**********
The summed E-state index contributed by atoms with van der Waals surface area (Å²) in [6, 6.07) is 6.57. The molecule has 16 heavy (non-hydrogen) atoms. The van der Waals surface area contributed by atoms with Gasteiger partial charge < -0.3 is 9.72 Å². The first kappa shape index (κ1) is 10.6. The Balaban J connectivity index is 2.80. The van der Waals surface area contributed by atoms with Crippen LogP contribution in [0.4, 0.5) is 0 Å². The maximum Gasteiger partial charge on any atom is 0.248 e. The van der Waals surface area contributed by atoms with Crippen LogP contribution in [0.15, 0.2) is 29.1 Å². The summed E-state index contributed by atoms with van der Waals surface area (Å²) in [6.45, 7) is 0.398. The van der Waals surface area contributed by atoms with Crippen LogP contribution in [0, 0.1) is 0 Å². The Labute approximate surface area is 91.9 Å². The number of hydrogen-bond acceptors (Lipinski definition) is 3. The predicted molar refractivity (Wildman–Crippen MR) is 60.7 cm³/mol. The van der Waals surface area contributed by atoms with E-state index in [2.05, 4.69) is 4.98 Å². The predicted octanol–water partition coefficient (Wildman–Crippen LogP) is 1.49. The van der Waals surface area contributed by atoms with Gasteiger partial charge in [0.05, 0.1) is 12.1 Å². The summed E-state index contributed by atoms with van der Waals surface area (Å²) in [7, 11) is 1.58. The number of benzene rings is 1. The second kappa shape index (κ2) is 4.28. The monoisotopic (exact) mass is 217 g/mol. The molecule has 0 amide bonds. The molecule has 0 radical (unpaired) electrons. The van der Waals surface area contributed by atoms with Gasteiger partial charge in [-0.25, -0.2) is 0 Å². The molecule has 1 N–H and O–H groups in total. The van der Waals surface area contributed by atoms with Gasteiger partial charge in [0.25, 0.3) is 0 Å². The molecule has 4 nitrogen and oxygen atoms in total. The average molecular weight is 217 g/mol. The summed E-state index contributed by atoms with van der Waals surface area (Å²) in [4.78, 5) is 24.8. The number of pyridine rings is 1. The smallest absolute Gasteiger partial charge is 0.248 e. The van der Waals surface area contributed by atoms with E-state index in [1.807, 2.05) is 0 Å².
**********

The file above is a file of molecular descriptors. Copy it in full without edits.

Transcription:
The summed E-state index contributed by atoms with van der Waals surface area (Å²) in [6, 6.07) is 6.57. The molecule has 16 heavy (non-hydrogen) atoms. The van der Waals surface area contributed by atoms with Gasteiger partial charge < -0.3 is 9.72 Å². The first kappa shape index (κ1) is 10.6. The Balaban J connectivity index is 2.80. The van der Waals surface area contributed by atoms with Crippen LogP contribution in [0.4, 0.5) is 0 Å². The maximum Gasteiger partial charge on any atom is 0.248 e. The van der Waals surface area contributed by atoms with Crippen LogP contribution in [0.15, 0.2) is 29.1 Å². The summed E-state index contributed by atoms with van der Waals surface area (Å²) in [6.45, 7) is 0.398. The van der Waals surface area contributed by atoms with Crippen LogP contribution in [0, 0.1) is 0 Å². The Labute approximate surface area is 91.9 Å². The number of hydrogen-bond acceptors (Lipinski definition) is 3. The predicted molar refractivity (Wildman–Crippen MR) is 60.7 cm³/mol. The van der Waals surface area contributed by atoms with E-state index in [2.05, 4.69) is 4.98 Å². The predicted octanol–water partition coefficient (Wildman–Crippen LogP) is 1.49. The van der Waals surface area contributed by atoms with Gasteiger partial charge in [0.05, 0.1) is 12.1 Å². The summed E-state index contributed by atoms with van der Waals surface area (Å²) in [7, 11) is 1.58. The number of benzene rings is 1. The second kappa shape index (κ2) is 4.28. The monoisotopic (exact) mass is 217 g/mol. The molecule has 0 amide bonds. The molecule has 0 radical (unpaired) electrons. The van der Waals surface area contributed by atoms with Gasteiger partial charge in [-0.25, -0.2) is 0 Å². The molecule has 1 N–H and O–H groups in total. The van der Waals surface area contributed by atoms with Gasteiger partial charge in [0.25, 0.3) is 0 Å². The molecule has 4 nitrogen and oxygen atoms in total. The average molecular weight is 217 g/mol. The summed E-state index contributed by atoms with van der Waals surface area (Å²) in [4.78, 5) is 24.8. The number of pyridine rings is 1. The smallest absolute Gasteiger partial charge is 0.248 e. The van der Waals surface area contributed by atoms with E-state index in [1.807, 2.05) is 0 Å².